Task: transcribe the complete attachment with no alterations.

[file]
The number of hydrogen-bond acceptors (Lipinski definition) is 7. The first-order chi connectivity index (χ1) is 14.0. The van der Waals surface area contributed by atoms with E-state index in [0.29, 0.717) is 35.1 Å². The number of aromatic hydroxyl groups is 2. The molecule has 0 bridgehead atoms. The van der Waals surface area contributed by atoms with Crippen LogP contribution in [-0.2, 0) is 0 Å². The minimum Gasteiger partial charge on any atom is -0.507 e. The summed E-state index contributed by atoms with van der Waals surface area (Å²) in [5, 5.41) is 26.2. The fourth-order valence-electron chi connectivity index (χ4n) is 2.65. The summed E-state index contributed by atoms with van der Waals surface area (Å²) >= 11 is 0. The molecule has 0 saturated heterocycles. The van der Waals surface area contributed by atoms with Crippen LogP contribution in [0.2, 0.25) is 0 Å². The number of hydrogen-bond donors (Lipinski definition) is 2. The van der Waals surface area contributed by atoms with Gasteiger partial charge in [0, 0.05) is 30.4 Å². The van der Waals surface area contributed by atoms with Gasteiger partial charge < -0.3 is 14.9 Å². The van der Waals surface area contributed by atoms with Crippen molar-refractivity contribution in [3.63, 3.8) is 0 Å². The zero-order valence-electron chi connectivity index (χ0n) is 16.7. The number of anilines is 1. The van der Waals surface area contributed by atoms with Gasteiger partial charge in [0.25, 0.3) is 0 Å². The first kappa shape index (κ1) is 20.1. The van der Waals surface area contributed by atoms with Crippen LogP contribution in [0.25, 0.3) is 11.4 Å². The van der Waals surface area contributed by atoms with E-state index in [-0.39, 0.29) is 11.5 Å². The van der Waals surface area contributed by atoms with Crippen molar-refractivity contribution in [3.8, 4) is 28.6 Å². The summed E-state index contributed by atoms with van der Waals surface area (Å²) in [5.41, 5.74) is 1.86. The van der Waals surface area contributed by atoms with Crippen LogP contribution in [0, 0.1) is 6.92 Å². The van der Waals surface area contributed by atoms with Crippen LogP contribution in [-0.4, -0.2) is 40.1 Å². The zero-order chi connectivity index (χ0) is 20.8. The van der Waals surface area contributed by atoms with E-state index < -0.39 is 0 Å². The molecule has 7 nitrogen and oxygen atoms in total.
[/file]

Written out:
The number of hydrogen-bond acceptors (Lipinski definition) is 7. The first-order chi connectivity index (χ1) is 14.0. The van der Waals surface area contributed by atoms with E-state index in [0.29, 0.717) is 35.1 Å². The number of aromatic hydroxyl groups is 2. The molecule has 0 bridgehead atoms. The van der Waals surface area contributed by atoms with Crippen LogP contribution in [-0.2, 0) is 0 Å². The minimum Gasteiger partial charge on any atom is -0.507 e. The summed E-state index contributed by atoms with van der Waals surface area (Å²) in [5, 5.41) is 26.2. The fourth-order valence-electron chi connectivity index (χ4n) is 2.65. The summed E-state index contributed by atoms with van der Waals surface area (Å²) >= 11 is 0. The molecule has 0 saturated heterocycles. The van der Waals surface area contributed by atoms with Crippen LogP contribution in [0.2, 0.25) is 0 Å². The number of hydrogen-bond donors (Lipinski definition) is 2. The van der Waals surface area contributed by atoms with Gasteiger partial charge in [0, 0.05) is 30.4 Å². The van der Waals surface area contributed by atoms with Gasteiger partial charge < -0.3 is 14.9 Å². The van der Waals surface area contributed by atoms with Crippen molar-refractivity contribution in [3.63, 3.8) is 0 Å². The zero-order valence-electron chi connectivity index (χ0n) is 16.7. The number of anilines is 1. The van der Waals surface area contributed by atoms with Gasteiger partial charge in [0.25, 0.3) is 0 Å². The first kappa shape index (κ1) is 20.1. The van der Waals surface area contributed by atoms with Crippen LogP contribution in [0.25, 0.3) is 11.4 Å². The van der Waals surface area contributed by atoms with E-state index in [-0.39, 0.29) is 11.5 Å². The van der Waals surface area contributed by atoms with Crippen molar-refractivity contribution in [3.8, 4) is 28.6 Å². The summed E-state index contributed by atoms with van der Waals surface area (Å²) in [5.41, 5.74) is 1.86. The van der Waals surface area contributed by atoms with Crippen LogP contribution in [0, 0.1) is 6.92 Å². The van der Waals surface area contributed by atoms with Crippen LogP contribution in [-0.4, -0.2) is 40.1 Å². The zero-order chi connectivity index (χ0) is 20.8. The van der Waals surface area contributed by atoms with E-state index < -0.39 is 0 Å². The molecule has 7 nitrogen and oxygen atoms in total.